How long can a licensed VFR pilot who has little or no instrument training expect to live after he flies into bad weather and loses visual contact? In 1991 researchers at the University of Illinois did some tests and came up with some very interesting data. Twenty VFR pilot "guinea pigs" flew into simulated instrument weather, and all went into graveyard spirals or roller coasters. The outcome differed in only one respect - the time required until control was lost. The interval ranged from 480 seconds to 20 seconds. The average time was 178 seconds -- two seconds short of three minutes.
Here's the fatal scenario. . . . . . . The sky is overcast and the visibility is poor. That reported five mile visibility looks more like two, and you can't judge the height of the overcast. Your altimeter tells you that you are at 5500 feet but your map tells you that there's local terrain as high as 3200 feet. There might be a tower nearby because you're not sure how far off course you are so you press on.
You find yourself unconsciously easing back just a bit on the controls to clear those towers. With no warning, you're in the soup. You peer so hard into the milky white mist that your eyes hurt. You fight the feelings in your stomach that tell you're banked left, then right! You try to swallow, only to find your mouth dry. Now you realize you should have waited for better weather. The appointment was important, but not all that important. Somewhere a voice is saying, "You've had it -- it's all over!" You've only referred to you instruments in the past and have never relied on them. You're sure that this is just a bad spot and you'll break out in a few minutes. The problem is that you don't have a few minutes left.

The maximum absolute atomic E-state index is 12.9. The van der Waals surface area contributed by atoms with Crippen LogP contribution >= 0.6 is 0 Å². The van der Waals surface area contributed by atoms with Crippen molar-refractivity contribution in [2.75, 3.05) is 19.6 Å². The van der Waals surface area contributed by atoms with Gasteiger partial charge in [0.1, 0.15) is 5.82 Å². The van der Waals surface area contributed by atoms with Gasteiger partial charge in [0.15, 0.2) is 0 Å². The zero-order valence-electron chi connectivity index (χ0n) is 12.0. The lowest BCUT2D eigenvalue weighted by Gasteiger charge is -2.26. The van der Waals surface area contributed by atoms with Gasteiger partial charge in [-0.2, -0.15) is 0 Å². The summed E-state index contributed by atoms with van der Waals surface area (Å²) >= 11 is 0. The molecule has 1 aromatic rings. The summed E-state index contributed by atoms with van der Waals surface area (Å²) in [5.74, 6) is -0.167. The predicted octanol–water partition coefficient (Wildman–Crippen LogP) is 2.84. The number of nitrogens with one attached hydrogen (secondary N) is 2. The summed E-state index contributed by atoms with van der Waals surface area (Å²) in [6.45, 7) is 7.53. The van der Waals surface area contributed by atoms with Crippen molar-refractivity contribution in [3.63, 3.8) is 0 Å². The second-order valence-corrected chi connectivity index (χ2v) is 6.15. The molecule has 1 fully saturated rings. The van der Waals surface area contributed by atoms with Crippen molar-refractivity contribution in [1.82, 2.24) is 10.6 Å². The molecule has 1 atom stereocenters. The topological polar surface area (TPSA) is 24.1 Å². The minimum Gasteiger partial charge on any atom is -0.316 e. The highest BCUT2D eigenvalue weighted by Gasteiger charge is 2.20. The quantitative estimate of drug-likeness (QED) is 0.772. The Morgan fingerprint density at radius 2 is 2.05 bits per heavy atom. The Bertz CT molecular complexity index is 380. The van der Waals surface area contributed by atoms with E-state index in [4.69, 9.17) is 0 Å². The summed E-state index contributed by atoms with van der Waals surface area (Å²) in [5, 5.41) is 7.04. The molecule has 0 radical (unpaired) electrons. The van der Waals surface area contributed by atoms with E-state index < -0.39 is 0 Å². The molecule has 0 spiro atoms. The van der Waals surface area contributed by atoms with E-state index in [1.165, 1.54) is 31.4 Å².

You now have 178 seconds to live.
Your aircraft "feels" on even keel but your compass turns slowly. You push a little rudder and add a little pressure on the controls to stop the turn but this feels unnatural and you return the controls to their original position. This feels better but now your compass is turning a little faster and your airspeed is increasing slightly. You scan your instruments for help but what you see looks somewhat unfamiliar. You are confused so you assume the instruments must be too. You are now experiencing full blown Spatial Disorientation. Up feels like down and left feels like right. You feel like you are straight and level again but you're not. The spiral continues.
You now have 100 seconds to live.
You glance at your altimeter and you are shocked to see it unwinding. You're already down to 3000 feet. Instinctively, you pull back on the controls but the altimeter still unwinds. You don't realize that you are in a graveyard spiral and it only gets worse. Your plane is almost sideways you're just tightening the turn by pulling back on the yoke, but all you can see is that altimeter going lower, lower, lower. The engine is into the red and growling and the airspeed is dangerously high. The sound of the air passing by begins to resemble a scream.
You now have 45 seconds to live.
Now you're sweating and shaking. There must be something wrong with the controls; pulling back only moves the airspeed indicator further into the red. It's supposed to do the opposite! You can hear the wind tearing at the aircraft. Rivets are popping as the load on the wings and tail far exceeds design specifications. 1800, 1500, 1100 feet...... down you go.
You now have 10 seconds to live.
Suddenly you see the ground. The trees rush up at you. You can now see the horizon if you turn your head far enough but it's at a weird angle -- you're almost inverted! You open your mouth to scream but. . . . . . Your time is up!
UNUSUAL ATTITUDE PREVENTION: LEVEL THE WINGS, CHECK THE AIRSPEED, CHECK THE ALTITUDE, AND PUT THE NOSE ON THE HORIZON! REDUCE THE LOAD ON YOUR WINGS: LEVEL THE WINGS! GET YOUR EYES OFF OF THE ALTIMETER AND LOOK AT YOUR ATTITUDE INDICATOR AND TURN COORDINATOR. THEN LEVEL THE WINGS!
For a discussion of this research study, see 178 Seconds Dissected by Paul McGhee